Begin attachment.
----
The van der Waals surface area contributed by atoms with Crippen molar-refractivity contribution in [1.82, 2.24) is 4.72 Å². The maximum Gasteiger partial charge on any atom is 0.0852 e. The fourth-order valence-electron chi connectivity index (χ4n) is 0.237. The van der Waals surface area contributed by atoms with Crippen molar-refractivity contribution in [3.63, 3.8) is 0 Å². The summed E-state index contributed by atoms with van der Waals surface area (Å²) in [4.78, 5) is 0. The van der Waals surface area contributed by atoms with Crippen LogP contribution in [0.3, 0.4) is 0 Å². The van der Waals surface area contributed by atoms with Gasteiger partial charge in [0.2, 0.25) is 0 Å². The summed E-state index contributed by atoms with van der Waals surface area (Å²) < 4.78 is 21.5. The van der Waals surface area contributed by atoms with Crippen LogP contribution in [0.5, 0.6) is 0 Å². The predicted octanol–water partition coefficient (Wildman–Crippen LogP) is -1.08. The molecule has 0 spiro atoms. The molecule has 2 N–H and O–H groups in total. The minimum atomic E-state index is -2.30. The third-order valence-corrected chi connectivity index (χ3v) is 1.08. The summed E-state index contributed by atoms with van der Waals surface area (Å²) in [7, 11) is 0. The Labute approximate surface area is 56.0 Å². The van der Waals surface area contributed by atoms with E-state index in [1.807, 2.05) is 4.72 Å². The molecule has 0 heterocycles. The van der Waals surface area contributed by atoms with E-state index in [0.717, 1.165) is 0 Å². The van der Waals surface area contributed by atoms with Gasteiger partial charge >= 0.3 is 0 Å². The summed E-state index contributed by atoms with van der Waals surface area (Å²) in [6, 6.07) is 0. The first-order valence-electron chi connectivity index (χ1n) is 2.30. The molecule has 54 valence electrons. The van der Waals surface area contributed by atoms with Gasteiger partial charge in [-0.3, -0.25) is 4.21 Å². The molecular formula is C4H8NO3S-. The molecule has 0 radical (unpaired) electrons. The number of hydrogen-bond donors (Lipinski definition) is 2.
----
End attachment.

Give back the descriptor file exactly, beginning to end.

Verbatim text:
The van der Waals surface area contributed by atoms with Crippen molar-refractivity contribution in [1.82, 2.24) is 4.72 Å². The maximum Gasteiger partial charge on any atom is 0.0852 e. The fourth-order valence-electron chi connectivity index (χ4n) is 0.237. The van der Waals surface area contributed by atoms with Crippen molar-refractivity contribution in [3.63, 3.8) is 0 Å². The summed E-state index contributed by atoms with van der Waals surface area (Å²) in [4.78, 5) is 0. The van der Waals surface area contributed by atoms with Crippen LogP contribution in [0.3, 0.4) is 0 Å². The van der Waals surface area contributed by atoms with Gasteiger partial charge in [0.2, 0.25) is 0 Å². The summed E-state index contributed by atoms with van der Waals surface area (Å²) < 4.78 is 21.5. The van der Waals surface area contributed by atoms with Crippen LogP contribution in [0.5, 0.6) is 0 Å². The predicted octanol–water partition coefficient (Wildman–Crippen LogP) is -1.08. The molecule has 0 spiro atoms. The molecule has 2 N–H and O–H groups in total. The minimum atomic E-state index is -2.30. The third-order valence-corrected chi connectivity index (χ3v) is 1.08. The summed E-state index contributed by atoms with van der Waals surface area (Å²) in [7, 11) is 0. The Labute approximate surface area is 56.0 Å². The van der Waals surface area contributed by atoms with E-state index in [1.807, 2.05) is 4.72 Å². The molecule has 0 heterocycles. The van der Waals surface area contributed by atoms with E-state index in [0.717, 1.165) is 0 Å². The van der Waals surface area contributed by atoms with Gasteiger partial charge >= 0.3 is 0 Å². The summed E-state index contributed by atoms with van der Waals surface area (Å²) in [6, 6.07) is 0. The first-order valence-electron chi connectivity index (χ1n) is 2.30. The molecule has 54 valence electrons. The van der Waals surface area contributed by atoms with Gasteiger partial charge in [-0.3, -0.25) is 4.21 Å². The molecular formula is C4H8NO3S-. The molecule has 0 radical (unpaired) electrons. The number of hydrogen-bond donors (Lipinski definition) is 2.